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How To Make Mistakes: Another Difference Between Successful & Unsuccessful People

Don't just accept mistakes & learn from them - chase them

Don't just accept mistakes & learn from them - chase them

When you read studies done after-the-fact about some of history’s biggest mistakes, such as the Bay of Pigs and Enron, you’ll often see the phrase, “the smartest guys in the room.” What the study-ers are trying to get across is that somehow a group of highly qualified and perhaps overly influential advisers managed to convince those who actually made decisions to take actions that ended up in destructive disaster. Each of us in our smaller and admittedly less-global-catastrophe-potential worlds probably encounter demonstrations of ‘smartest guy in the room’ behaviour’ too, possible even being demonstrated by ourselves!

You’re at a meeting. Someone is talking. You don’t get what they’re saying or they use some terms you’re not familiar with. BUT you don’t ask for explanation. Maybe you hope it’ll become clearer in time or with more context. Maybe you ask a weak question like, “Excuse me Bob, but for the benefit of the people in the room who aren’t experts on xyz, can you please explain…?” Driving some of that behaviour is fear of looking like you don’t know what you’re supposed to. It probably goes back to primary school or earlier. Might be some mommy issues in there too. Hey, I’m not judging you man.

These days I train, present to or even entertain groups of people from an incredibly varied range of careers, industries and associations. These people, in their own arenas, are experts, geniuses in the sense that Malcolm Gladwell or Jay Niblick write about. Maybe they’re not rocket scientists but in their field of bovine stomach enzymes, they are the smartest guys in the room, if not the world. Or geniuses about concrete or lab testing or motorsports or whatever it is my client de jour specialises in. Almost always, around these people at these events, I am the dumbest guy in the room. I get to ask innocently ignorant questions and not only do I not get mocked for my lack of understanding about bovine stomach enzymes, I get a handheld tour of all things cow-stomachy. And I learn. I’m a little sad that it’s only recently that I apply this approach to all my dealings.

This Wired article by Jonah Lehrer applauds the potential for mistakes as learning development tools.You can picture the scenes. Volunteers are plugged into EEGs. Brain activity is measured. Subjects experience mistakes. What happens inside their heads at the point they realise they’ve made the mistake and in the time afterwards? And how did things turn out for people with different readings? Go read Jonah’s story but long-story-short: when the mistake occurs there is a ‘ERN’ signal which is short, followed by a longer ‘P-e’ signal. In my terms, the former is the brain saying, “@#$%!.” The second is a period of heightened awareness and attention. This makes sense. I almost fell off a chair so I snap to attention and engage in non-chair falling activity a lot more consciously. The associated research shows that more successful people tend to have not so much longer but more pronounced ERNs and longer P-e’s.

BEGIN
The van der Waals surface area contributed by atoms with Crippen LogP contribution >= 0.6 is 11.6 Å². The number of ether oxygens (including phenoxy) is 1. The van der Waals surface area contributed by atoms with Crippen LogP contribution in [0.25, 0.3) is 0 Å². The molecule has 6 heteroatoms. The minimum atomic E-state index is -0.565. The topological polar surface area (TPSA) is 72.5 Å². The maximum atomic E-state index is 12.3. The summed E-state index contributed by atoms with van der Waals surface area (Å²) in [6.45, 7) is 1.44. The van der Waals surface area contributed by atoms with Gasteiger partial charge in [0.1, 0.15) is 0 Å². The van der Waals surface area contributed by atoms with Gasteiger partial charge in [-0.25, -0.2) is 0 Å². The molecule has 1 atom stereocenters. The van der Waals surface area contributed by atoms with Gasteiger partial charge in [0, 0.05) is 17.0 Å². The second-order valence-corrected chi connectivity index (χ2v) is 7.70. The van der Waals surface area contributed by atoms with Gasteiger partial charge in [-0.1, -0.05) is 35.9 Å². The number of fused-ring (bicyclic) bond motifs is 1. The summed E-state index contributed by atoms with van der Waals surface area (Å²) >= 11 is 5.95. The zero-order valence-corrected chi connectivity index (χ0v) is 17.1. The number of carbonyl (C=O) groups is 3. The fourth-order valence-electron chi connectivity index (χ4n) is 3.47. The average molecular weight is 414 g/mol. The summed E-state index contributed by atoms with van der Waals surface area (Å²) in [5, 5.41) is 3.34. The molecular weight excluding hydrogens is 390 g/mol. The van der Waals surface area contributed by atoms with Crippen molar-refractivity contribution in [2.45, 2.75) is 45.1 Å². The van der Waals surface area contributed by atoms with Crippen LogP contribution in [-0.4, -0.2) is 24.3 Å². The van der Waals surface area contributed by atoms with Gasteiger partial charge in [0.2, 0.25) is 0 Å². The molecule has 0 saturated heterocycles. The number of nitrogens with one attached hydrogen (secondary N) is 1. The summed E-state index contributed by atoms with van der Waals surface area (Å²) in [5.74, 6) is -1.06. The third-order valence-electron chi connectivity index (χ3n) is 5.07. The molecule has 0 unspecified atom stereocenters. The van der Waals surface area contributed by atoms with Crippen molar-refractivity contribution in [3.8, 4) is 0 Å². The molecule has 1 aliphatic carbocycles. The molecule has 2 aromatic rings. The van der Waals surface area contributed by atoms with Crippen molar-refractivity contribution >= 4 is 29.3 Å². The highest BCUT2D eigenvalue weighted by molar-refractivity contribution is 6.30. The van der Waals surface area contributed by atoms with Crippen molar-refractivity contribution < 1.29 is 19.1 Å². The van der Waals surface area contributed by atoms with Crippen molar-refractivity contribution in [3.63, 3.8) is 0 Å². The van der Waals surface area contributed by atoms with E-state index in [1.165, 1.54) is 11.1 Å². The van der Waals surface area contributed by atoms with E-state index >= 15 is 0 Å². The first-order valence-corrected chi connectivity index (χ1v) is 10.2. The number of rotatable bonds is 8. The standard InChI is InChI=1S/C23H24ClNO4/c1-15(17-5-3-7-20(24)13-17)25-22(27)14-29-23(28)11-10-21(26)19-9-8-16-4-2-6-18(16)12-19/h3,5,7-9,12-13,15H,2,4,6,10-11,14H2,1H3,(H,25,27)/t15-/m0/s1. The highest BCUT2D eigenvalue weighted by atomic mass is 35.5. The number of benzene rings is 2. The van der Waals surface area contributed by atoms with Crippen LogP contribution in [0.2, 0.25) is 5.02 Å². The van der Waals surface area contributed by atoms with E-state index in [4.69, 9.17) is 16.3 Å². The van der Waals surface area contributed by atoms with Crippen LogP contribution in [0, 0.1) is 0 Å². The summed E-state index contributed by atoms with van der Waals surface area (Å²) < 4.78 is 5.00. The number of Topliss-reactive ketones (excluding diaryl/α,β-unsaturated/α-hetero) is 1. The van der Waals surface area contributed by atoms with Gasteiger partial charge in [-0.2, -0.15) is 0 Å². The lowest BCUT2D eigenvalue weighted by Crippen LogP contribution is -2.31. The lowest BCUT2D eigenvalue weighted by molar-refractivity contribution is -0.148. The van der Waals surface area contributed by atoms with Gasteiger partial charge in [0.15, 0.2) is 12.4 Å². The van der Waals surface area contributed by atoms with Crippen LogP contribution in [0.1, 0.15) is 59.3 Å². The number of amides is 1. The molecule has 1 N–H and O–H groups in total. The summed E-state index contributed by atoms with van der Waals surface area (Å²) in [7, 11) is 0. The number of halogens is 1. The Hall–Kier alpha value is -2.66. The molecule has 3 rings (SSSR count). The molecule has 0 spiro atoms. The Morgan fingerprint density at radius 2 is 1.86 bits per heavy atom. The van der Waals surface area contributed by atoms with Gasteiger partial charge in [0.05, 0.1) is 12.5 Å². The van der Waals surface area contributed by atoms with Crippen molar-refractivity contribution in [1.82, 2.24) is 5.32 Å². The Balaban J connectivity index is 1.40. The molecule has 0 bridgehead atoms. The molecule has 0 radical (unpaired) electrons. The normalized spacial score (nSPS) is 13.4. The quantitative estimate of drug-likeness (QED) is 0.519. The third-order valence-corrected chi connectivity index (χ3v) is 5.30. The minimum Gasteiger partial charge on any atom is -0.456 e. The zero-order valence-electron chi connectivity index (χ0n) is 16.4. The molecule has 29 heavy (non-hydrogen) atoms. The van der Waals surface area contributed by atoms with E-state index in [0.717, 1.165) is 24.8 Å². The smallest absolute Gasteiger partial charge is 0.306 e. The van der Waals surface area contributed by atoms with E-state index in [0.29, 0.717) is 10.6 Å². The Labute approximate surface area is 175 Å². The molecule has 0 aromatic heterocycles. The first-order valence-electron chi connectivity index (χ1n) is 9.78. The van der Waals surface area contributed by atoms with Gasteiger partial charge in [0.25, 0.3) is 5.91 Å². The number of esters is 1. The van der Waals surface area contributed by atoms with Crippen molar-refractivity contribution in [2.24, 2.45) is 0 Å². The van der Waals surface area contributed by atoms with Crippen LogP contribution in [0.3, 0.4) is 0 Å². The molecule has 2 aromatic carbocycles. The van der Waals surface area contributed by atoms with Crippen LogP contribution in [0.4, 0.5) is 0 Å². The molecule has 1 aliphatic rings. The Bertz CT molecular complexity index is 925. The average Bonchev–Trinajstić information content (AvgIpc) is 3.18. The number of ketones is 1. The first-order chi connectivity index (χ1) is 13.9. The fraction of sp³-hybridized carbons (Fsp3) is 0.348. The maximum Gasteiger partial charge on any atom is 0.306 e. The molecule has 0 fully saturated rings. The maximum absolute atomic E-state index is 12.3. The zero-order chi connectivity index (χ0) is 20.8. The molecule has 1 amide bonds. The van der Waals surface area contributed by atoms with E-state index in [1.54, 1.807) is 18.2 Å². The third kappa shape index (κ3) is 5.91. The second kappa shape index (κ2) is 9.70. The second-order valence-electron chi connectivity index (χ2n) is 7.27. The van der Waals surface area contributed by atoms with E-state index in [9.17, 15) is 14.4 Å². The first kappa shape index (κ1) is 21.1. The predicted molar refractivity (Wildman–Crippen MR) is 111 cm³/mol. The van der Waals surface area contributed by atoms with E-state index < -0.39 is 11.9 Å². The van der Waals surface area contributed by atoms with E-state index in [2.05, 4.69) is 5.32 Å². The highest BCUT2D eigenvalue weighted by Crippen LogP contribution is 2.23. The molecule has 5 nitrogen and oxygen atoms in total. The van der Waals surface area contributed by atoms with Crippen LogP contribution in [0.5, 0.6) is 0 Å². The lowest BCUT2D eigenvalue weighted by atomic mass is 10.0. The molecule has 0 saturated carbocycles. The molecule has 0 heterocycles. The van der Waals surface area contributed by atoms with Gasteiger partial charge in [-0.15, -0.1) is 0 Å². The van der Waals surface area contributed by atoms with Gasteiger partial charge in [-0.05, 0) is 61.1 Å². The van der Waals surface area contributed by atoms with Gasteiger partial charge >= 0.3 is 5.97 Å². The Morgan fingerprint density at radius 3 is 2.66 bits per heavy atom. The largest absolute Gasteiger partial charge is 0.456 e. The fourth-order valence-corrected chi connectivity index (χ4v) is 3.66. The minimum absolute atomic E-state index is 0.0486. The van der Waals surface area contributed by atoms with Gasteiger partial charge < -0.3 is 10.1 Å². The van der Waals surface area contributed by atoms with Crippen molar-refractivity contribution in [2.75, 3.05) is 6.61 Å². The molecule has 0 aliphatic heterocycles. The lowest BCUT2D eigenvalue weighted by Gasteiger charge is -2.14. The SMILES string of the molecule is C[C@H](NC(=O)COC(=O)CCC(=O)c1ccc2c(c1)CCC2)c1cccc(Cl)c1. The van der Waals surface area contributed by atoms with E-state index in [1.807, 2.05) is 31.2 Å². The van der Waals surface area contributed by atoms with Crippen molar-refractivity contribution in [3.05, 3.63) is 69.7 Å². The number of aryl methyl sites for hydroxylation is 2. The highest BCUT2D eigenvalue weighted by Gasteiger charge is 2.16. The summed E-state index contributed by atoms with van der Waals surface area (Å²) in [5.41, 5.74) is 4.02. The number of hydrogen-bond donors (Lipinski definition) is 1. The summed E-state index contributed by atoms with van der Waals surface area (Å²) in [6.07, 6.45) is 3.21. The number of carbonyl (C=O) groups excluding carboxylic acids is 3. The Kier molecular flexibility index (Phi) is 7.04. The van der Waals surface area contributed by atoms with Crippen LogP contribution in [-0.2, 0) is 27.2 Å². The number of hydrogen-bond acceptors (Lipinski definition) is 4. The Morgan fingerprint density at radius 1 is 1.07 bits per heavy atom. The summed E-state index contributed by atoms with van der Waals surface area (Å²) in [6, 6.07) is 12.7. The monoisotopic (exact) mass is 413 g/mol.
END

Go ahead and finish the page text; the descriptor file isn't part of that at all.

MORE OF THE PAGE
There you go. Apply that in your life and get better results. Um, how? Doesn’t this brain stuff just happen to us like our height? Nope, it happens to us like muscle development. We go to gyms and run up hills to build up our strength. To work on our ERNs and our P-e’s, we need to exercise them. How? By proactively making more mistakes… (Let’s not do that whilst driving. Let’s agree to go do something that’s safe but challenging. Me, I’m teaching myself guitar. Once again, I’m the dumbest guy in the room.)

So, to paraphrase New Zealand’s anti-drinking campaign, it’s not THAT we’re making mistakes, it’s HOW we’re making mistakes.

Fail better; Feel better.

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